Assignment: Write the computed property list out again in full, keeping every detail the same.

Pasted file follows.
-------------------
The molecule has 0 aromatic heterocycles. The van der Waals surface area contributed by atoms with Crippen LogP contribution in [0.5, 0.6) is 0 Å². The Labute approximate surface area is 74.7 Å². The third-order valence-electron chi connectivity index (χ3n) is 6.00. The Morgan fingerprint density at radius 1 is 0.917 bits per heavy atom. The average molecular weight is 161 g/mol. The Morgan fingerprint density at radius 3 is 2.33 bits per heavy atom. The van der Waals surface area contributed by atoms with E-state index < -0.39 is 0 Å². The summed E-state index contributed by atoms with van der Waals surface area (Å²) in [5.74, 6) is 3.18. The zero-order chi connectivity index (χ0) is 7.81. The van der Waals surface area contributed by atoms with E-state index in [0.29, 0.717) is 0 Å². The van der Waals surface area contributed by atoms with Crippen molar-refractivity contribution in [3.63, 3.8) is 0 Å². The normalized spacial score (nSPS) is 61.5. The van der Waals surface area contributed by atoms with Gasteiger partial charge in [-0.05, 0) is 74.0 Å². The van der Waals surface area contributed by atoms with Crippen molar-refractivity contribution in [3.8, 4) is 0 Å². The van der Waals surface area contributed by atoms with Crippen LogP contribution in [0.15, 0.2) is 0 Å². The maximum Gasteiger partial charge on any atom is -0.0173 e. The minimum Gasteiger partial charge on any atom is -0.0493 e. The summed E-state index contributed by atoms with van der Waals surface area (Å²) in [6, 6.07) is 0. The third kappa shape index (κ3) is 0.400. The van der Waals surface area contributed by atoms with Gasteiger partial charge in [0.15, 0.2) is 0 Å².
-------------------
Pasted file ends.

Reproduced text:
The molecule has 0 aromatic heterocycles. The van der Waals surface area contributed by atoms with Crippen LogP contribution in [0.5, 0.6) is 0 Å². The Labute approximate surface area is 74.7 Å². The third-order valence-electron chi connectivity index (χ3n) is 6.00. The Morgan fingerprint density at radius 1 is 0.917 bits per heavy atom. The average molecular weight is 161 g/mol. The Morgan fingerprint density at radius 3 is 2.33 bits per heavy atom. The van der Waals surface area contributed by atoms with E-state index < -0.39 is 0 Å². The summed E-state index contributed by atoms with van der Waals surface area (Å²) in [5.74, 6) is 3.18. The zero-order chi connectivity index (χ0) is 7.81. The van der Waals surface area contributed by atoms with E-state index in [0.29, 0.717) is 0 Å². The van der Waals surface area contributed by atoms with Crippen molar-refractivity contribution in [3.63, 3.8) is 0 Å². The normalized spacial score (nSPS) is 61.5. The van der Waals surface area contributed by atoms with Gasteiger partial charge in [-0.05, 0) is 74.0 Å². The van der Waals surface area contributed by atoms with Crippen molar-refractivity contribution in [3.8, 4) is 0 Å². The van der Waals surface area contributed by atoms with Crippen LogP contribution in [0.15, 0.2) is 0 Å². The maximum Gasteiger partial charge on any atom is -0.0173 e. The minimum Gasteiger partial charge on any atom is -0.0493 e. The summed E-state index contributed by atoms with van der Waals surface area (Å²) in [6, 6.07) is 0. The third kappa shape index (κ3) is 0.400. The van der Waals surface area contributed by atoms with Gasteiger partial charge in [0.15, 0.2) is 0 Å².